The biggest global study into attitudes on immunisation reveals confidence is low in some regions.Read more
Health editor, BBC News online
A gay couple from Belarus speak out in a country rated as one of the most homophobic in Europe by a leading LGBT organisation.
Builders working on a luxury block of flats discovered the remains of over 1,000 Holocaust victims
Film maker Simon Glass explores the ‘lost world’ of the Jews in Yorkshire in the early 20th Century. Hundreds of thousands of Jewish migrants and refugees travelled from the Baltic states of Russia to British ports between 1880-1920. Many were fleeing poverty and persecution; some worked and settled in Leeds, where they lived in a notorious run-down area known as the Leylands. They arrived with little money, but hoped and dreamed of a brighter future. Many Jewish people, like Simon’s great grand-father, worked long hours in the booming tailoring industry. Simon discovers stories of hardship, welfare among the community, anti-Semitism and the rise of Fascism and the Black Shirts. But he also hears of success and progress as people moved out to the more affluent suburbs before the ‘slums’ of the Leylands were demolished. Simon travels to Lithuania and Belarus to find out more about his family roots, and what happened to those who did not make the journey to Leeds. Archive Images are courtesy of Leeds Library and Information Service, Ira Silverman and the Miller-Goldberg family.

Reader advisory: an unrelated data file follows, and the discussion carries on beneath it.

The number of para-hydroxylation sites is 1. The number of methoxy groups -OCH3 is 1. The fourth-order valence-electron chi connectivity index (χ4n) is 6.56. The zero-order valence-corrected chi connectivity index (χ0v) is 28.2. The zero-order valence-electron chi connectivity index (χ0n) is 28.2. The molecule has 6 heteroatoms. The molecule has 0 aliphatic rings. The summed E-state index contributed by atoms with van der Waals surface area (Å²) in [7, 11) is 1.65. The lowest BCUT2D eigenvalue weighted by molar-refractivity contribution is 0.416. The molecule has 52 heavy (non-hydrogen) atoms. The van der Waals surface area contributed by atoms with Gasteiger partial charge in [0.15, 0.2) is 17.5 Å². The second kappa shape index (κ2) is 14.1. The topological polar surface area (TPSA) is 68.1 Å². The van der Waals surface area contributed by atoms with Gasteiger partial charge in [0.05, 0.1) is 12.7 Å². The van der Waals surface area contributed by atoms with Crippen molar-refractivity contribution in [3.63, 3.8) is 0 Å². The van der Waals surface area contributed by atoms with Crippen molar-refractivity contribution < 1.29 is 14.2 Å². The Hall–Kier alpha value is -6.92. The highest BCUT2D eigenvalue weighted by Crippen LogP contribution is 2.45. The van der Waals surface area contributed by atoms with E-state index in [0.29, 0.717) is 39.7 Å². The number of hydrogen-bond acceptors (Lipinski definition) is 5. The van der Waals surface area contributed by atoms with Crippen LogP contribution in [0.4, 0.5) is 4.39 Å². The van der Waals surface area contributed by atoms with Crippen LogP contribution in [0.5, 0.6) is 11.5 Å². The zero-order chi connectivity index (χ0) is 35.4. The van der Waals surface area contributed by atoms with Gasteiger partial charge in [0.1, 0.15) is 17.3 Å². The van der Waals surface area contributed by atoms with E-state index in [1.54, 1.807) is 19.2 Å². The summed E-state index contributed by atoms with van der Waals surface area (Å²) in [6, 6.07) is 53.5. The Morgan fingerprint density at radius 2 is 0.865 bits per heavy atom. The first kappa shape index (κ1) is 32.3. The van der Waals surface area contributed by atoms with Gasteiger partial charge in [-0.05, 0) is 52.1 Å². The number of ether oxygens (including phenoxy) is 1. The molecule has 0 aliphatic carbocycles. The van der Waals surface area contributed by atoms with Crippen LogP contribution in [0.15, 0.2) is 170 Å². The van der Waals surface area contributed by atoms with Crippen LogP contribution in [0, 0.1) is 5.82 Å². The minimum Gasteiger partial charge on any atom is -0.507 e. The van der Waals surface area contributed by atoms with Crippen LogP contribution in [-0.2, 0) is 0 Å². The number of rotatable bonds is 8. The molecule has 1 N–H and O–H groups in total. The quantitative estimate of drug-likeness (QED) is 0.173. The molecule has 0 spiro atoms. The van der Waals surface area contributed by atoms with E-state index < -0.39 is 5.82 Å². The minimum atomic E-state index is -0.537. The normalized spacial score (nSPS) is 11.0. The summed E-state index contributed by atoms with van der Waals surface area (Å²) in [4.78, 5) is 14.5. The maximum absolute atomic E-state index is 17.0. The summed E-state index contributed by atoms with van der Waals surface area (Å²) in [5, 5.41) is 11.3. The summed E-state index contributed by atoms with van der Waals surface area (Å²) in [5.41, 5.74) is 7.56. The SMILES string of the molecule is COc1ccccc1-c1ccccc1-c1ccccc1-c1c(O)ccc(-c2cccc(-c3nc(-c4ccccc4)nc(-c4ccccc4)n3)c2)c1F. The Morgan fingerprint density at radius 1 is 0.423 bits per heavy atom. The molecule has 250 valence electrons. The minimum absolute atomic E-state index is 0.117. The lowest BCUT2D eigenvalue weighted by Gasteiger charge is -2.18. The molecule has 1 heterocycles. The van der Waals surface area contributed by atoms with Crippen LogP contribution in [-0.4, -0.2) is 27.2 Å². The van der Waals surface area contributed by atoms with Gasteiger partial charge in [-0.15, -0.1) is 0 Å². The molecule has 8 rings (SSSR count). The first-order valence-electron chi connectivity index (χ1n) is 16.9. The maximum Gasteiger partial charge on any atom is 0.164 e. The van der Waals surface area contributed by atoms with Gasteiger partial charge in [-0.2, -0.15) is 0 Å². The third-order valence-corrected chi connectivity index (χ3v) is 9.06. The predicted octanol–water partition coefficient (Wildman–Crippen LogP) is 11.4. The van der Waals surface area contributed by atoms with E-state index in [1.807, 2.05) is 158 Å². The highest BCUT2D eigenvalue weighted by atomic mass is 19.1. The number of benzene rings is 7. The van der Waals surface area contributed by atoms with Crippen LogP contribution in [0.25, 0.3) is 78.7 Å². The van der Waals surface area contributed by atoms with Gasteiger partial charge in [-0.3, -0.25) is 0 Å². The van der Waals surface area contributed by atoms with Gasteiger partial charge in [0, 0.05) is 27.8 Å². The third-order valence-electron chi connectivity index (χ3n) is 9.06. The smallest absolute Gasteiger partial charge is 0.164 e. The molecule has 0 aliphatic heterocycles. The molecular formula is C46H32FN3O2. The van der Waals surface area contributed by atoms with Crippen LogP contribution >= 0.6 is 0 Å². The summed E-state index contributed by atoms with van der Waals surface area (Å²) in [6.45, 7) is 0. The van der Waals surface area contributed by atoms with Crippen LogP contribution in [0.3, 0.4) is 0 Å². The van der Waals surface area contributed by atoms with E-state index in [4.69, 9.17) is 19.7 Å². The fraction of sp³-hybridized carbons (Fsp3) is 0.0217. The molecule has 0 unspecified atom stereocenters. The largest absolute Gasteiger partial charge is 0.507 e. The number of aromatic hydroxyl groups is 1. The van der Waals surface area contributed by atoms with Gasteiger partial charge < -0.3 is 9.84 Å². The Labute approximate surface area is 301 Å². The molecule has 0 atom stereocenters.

Simon Glass goes in search of his ancestors in Belarus.
Bats like to hibernate, but in urban Belarus many are being woken too early by their freaked out human neighbours, and once awake they may die without food or water. Help is at hand from a small bat friendly organization run by Aleksai Schpak who's saving the bats by literally giving them a place to chill, as BBC Russian's Tatiana Yanutsevich finds out. Image: Little brown bat Credit: MyLoupe/UIG via Getty Images